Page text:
The Best Budget Camera Lenses

If you're shopping for a new lens of some sort, you've come to just the right place. Here's ThePhoblographer's list of the best lenses you can get your hands on without breaking the bank.


Canon 50mm F1.8/F1.4: When I first moved to Canon, I started out with the Canon EF 50mm f/1.8 II. Though it has some slight quirks to it (autofocus is a bit hard to do at time and can be slow) it is still a wonderful general purpose lens and an excellent lens for when videos need to be shot at something like a concert. Stopped down to F4, it is wonderfully sharp.

If you can afford it, the Canon EF 50mm f1.4 USM is much better and is one of Canon's best buys.

Canon 100mm Macro 2.8: Known as one of Canon's sharpest lenses, users will appreciate the versatility available with using a lens like this. One can go from shooting portraits, to macro products, to the fine details at a wedding, and to even sports shooting when put in a cropped sensor body like a 7D or a 50D (available at a rebate at the time of writing this article.) One really can't go wrong with the Canon EF 100mm f/2.8 Macro USM.

Canon 85mm F1.8: This is my second favourite lens in my camera bag. The Canon EF 85mm f/1.8 USM allows for super sharp portraits, headshots, and even candid moments when shooting events or a wedding. What's great is that you have a telephoto reach without having a really large lens that tends to attract attention: therefore making the photographer more discrete and also allowing them not to disturb their subjects.

Canon 35mm F2.0: The Canon EF 35mm f2.0 is a great lens for events or photojournalism type shooting. This lens is great for capturing environmental portraits, and also for giving a real feel for what the vibe is like at an event. Combined with a flash, it can be great on the dance floor of a party and delivers sharp results with wonderful colour.


Nikon 50mm F1.8/F1.4: The Nikon 50mm f/1.8D AF is sharper than Canon's but doesn't deliver as pleasing out-of-focus areas. In fact, it's quite a bit sharper and comes with a slightly higher price as well. The Nikon 50mm f/1.4D AF is used widely at concerts and weddings in addition to photographers who capture portraits with cameras like a D300s. Many wedding photographers actually do this and deliver some fantastic and lovely results. I've seen some prints from photographers in Brooklyn shooting by the Brooklyn Bridge, and combined with their SB-900 flashes, it does some great work on quite the budget.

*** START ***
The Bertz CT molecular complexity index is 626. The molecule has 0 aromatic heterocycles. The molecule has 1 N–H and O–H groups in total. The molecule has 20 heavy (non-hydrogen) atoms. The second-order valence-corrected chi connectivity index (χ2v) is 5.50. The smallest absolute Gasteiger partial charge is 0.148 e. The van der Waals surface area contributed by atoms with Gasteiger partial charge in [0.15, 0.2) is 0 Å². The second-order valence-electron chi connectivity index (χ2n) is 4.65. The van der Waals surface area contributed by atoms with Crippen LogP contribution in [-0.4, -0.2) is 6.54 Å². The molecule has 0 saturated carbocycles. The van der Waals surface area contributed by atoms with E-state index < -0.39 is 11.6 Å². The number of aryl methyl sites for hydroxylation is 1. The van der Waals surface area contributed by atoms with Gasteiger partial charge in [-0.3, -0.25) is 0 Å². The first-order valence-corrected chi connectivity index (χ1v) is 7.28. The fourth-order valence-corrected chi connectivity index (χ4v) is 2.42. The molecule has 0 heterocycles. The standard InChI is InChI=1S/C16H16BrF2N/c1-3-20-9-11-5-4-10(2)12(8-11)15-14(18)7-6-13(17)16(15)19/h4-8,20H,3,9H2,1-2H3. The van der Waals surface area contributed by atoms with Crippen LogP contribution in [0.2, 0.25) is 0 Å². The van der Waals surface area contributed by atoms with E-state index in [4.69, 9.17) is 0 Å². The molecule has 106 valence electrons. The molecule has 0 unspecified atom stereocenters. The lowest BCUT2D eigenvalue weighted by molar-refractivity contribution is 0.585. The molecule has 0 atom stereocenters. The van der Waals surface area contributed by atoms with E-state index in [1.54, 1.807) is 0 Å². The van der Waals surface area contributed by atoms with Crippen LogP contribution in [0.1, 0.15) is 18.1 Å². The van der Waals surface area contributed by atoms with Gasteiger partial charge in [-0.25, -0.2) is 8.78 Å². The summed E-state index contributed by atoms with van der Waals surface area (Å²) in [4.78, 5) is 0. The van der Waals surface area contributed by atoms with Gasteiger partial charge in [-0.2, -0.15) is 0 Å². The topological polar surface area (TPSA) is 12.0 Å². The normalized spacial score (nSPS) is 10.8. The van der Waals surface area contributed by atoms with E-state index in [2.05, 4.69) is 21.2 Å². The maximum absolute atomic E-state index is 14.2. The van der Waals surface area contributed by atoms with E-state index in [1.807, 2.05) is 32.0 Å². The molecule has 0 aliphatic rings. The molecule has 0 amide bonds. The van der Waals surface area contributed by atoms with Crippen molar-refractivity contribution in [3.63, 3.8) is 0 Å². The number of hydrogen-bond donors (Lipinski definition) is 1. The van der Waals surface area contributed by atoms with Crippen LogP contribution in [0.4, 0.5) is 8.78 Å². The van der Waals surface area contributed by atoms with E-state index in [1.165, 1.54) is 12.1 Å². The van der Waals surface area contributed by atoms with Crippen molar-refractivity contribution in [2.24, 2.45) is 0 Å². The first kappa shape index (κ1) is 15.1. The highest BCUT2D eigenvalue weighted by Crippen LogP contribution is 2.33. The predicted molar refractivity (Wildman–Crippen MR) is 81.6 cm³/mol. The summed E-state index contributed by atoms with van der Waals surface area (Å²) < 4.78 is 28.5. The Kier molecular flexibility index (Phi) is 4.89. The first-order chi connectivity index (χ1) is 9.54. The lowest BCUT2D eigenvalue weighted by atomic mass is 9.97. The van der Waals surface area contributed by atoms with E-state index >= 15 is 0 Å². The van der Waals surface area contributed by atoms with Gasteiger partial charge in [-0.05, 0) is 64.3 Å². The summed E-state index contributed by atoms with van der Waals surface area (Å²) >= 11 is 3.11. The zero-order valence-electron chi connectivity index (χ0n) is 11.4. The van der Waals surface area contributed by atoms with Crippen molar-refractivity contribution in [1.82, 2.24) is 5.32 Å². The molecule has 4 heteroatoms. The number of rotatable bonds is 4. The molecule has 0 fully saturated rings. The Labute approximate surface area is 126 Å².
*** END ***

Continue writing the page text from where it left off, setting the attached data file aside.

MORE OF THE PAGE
Nikon AF-S 35mm F1.8: I've tried this lens on the Nikon D3x before. For the price, Nikon photographers get a lens that will stick with them in their bags forever. A lens like this is sharp, focuses surprisingly fast, and can be used for photo shoots, shooting couples, portraits, weddings, etc. Many portrait photographers I know actually use the Nikon 35mm f/1.8G AF-S DX.

Nikkor 28mm F2.8D: Nikon's wide angle primes are becoming legendary, and the Nikon 28mm f2.8D AF is quite worth its weight in dollars. A lens like this is great for getting up close and personal with your subjects, like children, dogs, etc. Otherwise, it is great for shooting landscapes and some street photography.

Nikkor 85mm F1.8D: Although it's not the absolutely gorgeous F1.4, the Nikon 85mm f1.8D AF is a lens that is seen on many Nikon photographers' cameras. This lens is the essential lens for portrait photographers and those looking to do in studio work. Stopped down to around F2.8 it becomes super sharp. The feel and construction of this lens will also not disappoint.

Panasonic and Olympus Four Thirds/Micro Four Thirds

Panasonic 20mm F1.7: As perhaps the most favourite lens amongst Micro Four Thirds photographers, the Panasonic LUMIX G 20mm f1.7 delivers wonderful results in all types of lighting and also does this in a small pancake type body. Zach Honig over at Tech, Travel Tuna and PCMagazine uses this on his GF-1, which he really loves. Some of the results I've seen deliver things I never thought possible on Micro Four Thirds.

Olympus M. Zukio 17mm F2.8: An alternative to the 20mm for those that want a wider field of view, the Olympus 17mm f2.8 Lens is still a great lens for the Micro Four Thirds system due to sharp image quality and wide aperture.

Olympus 25mm F2.8: The Olympus 25mm f2.8 for Four Thirds is one of the most beloved lenses in the system. Vincent Pastore uses one (he wrote for this blog previously.) Additionally, most Olympus photographers carry it around when shooting for fun.

Sigma 24mm F1.8: This is a lens that anyone seriously committed to the Four Thirds standard needs to get if they are also on a budget. Though it isn't the Panasonic 25mm F1.4 that one would sell their soul for, the Sigma will still deliver very pleasing results to users.

Olympus 50mm F2 Macro: A 100mm on Four Thirds, this lens is great for events, macro work, products and portraits. The sharpness offered by this lens is really something to consider when you need a compact telephoto.

ThePhoblographer is a site that reports on the latest trends and happenings in the photography world. The site also reviews gear in the field review format which tests gear in the way that photographers and enthusiasts would actually use them in real-life situations.

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